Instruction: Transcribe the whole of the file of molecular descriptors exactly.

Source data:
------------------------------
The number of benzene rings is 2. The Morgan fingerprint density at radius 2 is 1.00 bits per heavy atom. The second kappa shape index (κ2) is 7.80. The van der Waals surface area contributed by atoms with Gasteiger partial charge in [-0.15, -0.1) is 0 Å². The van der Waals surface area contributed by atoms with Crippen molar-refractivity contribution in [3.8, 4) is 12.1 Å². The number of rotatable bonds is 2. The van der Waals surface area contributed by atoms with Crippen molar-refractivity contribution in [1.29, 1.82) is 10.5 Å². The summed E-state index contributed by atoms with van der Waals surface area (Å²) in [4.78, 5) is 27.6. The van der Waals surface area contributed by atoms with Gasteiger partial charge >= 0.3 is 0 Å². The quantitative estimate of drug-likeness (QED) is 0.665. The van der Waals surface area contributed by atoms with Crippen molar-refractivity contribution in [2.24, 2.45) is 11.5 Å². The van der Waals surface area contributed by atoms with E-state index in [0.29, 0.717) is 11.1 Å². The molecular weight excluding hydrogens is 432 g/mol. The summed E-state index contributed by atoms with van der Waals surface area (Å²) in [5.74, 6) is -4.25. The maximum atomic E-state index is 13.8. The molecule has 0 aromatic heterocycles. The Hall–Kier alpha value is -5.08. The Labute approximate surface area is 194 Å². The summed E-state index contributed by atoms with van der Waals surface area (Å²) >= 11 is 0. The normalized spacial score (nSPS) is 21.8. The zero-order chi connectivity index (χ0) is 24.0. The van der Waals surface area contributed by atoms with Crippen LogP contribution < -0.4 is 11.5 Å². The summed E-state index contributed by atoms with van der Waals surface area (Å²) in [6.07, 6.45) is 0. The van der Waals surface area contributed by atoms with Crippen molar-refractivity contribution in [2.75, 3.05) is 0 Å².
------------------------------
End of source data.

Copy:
The number of benzene rings is 2. The Morgan fingerprint density at radius 2 is 1.00 bits per heavy atom. The second kappa shape index (κ2) is 7.80. The van der Waals surface area contributed by atoms with Gasteiger partial charge in [-0.15, -0.1) is 0 Å². The van der Waals surface area contributed by atoms with Crippen molar-refractivity contribution in [3.8, 4) is 12.1 Å². The number of rotatable bonds is 2. The van der Waals surface area contributed by atoms with Crippen molar-refractivity contribution in [1.29, 1.82) is 10.5 Å². The summed E-state index contributed by atoms with van der Waals surface area (Å²) in [4.78, 5) is 27.6. The van der Waals surface area contributed by atoms with Gasteiger partial charge >= 0.3 is 0 Å². The quantitative estimate of drug-likeness (QED) is 0.665. The van der Waals surface area contributed by atoms with Crippen molar-refractivity contribution in [2.24, 2.45) is 11.5 Å². The van der Waals surface area contributed by atoms with E-state index in [0.29, 0.717) is 11.1 Å². The molecular weight excluding hydrogens is 432 g/mol. The summed E-state index contributed by atoms with van der Waals surface area (Å²) in [5.74, 6) is -4.25. The maximum atomic E-state index is 13.8. The molecule has 0 aromatic heterocycles. The Hall–Kier alpha value is -5.08. The Labute approximate surface area is 194 Å². The summed E-state index contributed by atoms with van der Waals surface area (Å²) >= 11 is 0. The normalized spacial score (nSPS) is 21.8. The zero-order chi connectivity index (χ0) is 24.0. The van der Waals surface area contributed by atoms with Crippen LogP contribution < -0.4 is 11.5 Å². The summed E-state index contributed by atoms with van der Waals surface area (Å²) in [6.07, 6.45) is 0. The van der Waals surface area contributed by atoms with Crippen molar-refractivity contribution in [2.75, 3.05) is 0 Å².